Knud Arne Petersen
|Knud Arne Petersen|
August 5, 1862|
|Died||June 27, 1943
|Alma mater||Royal Danish Academy of Fine Arts|
|Buildings||Nimb complex, Tivoli Gardens|
Knud Arne Petersen (5 August 1862 – 27 June 1943) was a Danish architect and director of Tivoli Gardens in Copenhagen from 1899 to 1940. Apart from his engagement with Tivoli Gardens, where he created several prominent buildings, including the Chinese Tower and the Nimb complex, he was most active as an exhibition architect, representing Denmark at several World Fairs.
Early life and career
Knud Arne Petersen was born on 5 August 1862 in Copenhagen, the son of draughtsman, art archaeologist and later professor Julius Magnus Petersen. He attended the Royal Danish Academy of Fine Arts from 1878 to 1885 and then worked as an assistant for the architects Vilhelm Petersen, his uncle, and Martin Nyrop.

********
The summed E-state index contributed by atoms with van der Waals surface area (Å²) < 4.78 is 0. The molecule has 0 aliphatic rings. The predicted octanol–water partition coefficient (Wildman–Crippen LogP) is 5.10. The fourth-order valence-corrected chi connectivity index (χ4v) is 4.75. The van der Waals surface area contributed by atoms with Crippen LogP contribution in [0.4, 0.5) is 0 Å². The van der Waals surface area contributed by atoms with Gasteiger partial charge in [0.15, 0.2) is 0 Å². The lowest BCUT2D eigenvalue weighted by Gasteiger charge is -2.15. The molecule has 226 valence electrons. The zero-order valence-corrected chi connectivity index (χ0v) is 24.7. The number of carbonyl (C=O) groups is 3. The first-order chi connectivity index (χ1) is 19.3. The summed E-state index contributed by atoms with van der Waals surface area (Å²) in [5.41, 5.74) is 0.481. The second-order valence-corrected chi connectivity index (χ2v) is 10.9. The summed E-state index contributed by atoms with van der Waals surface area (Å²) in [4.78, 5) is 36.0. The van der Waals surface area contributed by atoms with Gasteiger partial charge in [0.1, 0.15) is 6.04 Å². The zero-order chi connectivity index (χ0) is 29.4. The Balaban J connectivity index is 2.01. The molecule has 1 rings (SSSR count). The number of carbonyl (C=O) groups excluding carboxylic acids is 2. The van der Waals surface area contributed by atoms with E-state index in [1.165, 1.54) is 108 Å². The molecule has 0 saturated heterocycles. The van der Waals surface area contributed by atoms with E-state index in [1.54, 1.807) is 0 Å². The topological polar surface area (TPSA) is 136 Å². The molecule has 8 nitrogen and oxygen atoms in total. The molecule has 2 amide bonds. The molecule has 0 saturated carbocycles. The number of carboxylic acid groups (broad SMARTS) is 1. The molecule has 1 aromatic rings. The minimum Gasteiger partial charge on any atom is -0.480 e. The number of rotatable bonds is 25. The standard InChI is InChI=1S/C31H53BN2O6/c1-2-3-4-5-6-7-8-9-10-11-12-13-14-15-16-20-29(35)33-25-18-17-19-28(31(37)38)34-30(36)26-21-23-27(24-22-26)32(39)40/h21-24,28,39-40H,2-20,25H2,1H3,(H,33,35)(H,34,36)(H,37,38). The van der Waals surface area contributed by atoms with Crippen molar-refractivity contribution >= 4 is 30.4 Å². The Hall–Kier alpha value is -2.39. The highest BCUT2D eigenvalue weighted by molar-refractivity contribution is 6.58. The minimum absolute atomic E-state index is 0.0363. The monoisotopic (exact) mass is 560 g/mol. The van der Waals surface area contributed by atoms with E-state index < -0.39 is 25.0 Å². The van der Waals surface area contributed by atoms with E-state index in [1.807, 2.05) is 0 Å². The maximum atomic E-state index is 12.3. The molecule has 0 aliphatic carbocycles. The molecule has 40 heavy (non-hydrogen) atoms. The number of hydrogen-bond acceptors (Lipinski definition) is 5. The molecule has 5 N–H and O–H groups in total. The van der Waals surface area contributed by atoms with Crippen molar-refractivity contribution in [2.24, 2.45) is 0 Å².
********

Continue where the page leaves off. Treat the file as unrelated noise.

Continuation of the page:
Petersen's significantly contributed to the Nordic Exhibition of 1888 where he first held an administrative position as Industriforeningen manager, but later as its resident architect until 1927. In this capacity he represented Denmark on the exhibition committees for a number of large exhibitions, including the World's Columbian Exposition in Chicago in 1893 and the Exposition Universelle in Paris in 1900. He was also active in the design of the Danish contributions and brought home several medals.
In his work with the large exhibitions of the time, Petersen frequently collaborated with Tivoli Gardens and in 1899 was appointed as the amusement park's new artistic director, a position he held until 1940. He continued its tradition for festive, exotic architecture and introduced its distinctive illumination scheme. His first project was the Chinese Tower which was built to his design in 1900. He also designed the new Tivoli Concert Hall (1902) and the Nimb complex (1909), both with inspiration from Moorish architecture.
The Pagoda, Tivoli Gardens, 1900